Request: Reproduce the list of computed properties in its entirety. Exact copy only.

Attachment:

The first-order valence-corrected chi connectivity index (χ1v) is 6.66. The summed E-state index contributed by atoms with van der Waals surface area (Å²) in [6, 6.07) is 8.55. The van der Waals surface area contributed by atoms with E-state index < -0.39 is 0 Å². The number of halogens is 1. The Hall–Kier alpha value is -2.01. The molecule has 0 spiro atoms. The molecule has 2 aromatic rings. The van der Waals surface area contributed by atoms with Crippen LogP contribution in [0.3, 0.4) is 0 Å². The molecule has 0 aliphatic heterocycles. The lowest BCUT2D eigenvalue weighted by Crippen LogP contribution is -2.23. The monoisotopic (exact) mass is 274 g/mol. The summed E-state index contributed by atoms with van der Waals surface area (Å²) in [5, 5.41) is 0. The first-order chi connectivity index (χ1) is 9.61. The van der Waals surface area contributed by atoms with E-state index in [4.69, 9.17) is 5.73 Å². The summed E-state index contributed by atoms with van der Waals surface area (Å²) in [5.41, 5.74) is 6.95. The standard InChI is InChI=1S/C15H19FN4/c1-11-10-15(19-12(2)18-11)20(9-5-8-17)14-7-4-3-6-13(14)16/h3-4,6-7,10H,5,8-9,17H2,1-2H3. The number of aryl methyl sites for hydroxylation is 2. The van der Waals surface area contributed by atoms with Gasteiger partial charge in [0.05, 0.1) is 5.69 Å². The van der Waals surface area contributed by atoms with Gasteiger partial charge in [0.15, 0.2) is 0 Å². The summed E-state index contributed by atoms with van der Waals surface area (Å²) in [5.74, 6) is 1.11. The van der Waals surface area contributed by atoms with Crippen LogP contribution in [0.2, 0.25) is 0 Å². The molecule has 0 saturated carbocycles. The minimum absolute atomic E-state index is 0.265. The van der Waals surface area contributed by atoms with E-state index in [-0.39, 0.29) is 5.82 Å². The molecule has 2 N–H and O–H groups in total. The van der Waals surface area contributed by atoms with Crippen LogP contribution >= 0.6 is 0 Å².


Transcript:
The first-order valence-corrected chi connectivity index (χ1v) is 6.66. The summed E-state index contributed by atoms with van der Waals surface area (Å²) in [6, 6.07) is 8.55. The van der Waals surface area contributed by atoms with E-state index < -0.39 is 0 Å². The number of halogens is 1. The Hall–Kier alpha value is -2.01. The molecule has 0 spiro atoms. The molecule has 2 aromatic rings. The van der Waals surface area contributed by atoms with Crippen LogP contribution in [0.3, 0.4) is 0 Å². The molecule has 0 aliphatic heterocycles. The lowest BCUT2D eigenvalue weighted by Crippen LogP contribution is -2.23. The monoisotopic (exact) mass is 274 g/mol. The summed E-state index contributed by atoms with van der Waals surface area (Å²) in [5, 5.41) is 0. The first-order chi connectivity index (χ1) is 9.61. The van der Waals surface area contributed by atoms with E-state index in [4.69, 9.17) is 5.73 Å². The summed E-state index contributed by atoms with van der Waals surface area (Å²) in [5.41, 5.74) is 6.95. The standard InChI is InChI=1S/C15H19FN4/c1-11-10-15(19-12(2)18-11)20(9-5-8-17)14-7-4-3-6-13(14)16/h3-4,6-7,10H,5,8-9,17H2,1-2H3. The number of aryl methyl sites for hydroxylation is 2. The van der Waals surface area contributed by atoms with Gasteiger partial charge in [0.05, 0.1) is 5.69 Å². The van der Waals surface area contributed by atoms with Gasteiger partial charge in [0.15, 0.2) is 0 Å². The summed E-state index contributed by atoms with van der Waals surface area (Å²) in [5.74, 6) is 1.11. The van der Waals surface area contributed by atoms with Crippen LogP contribution in [0.2, 0.25) is 0 Å². The molecule has 0 saturated carbocycles. The minimum absolute atomic E-state index is 0.265. The van der Waals surface area contributed by atoms with E-state index in [-0.39, 0.29) is 5.82 Å². The molecule has 2 N–H and O–H groups in total. The van der Waals surface area contributed by atoms with Crippen LogP contribution >= 0.6 is 0 Å².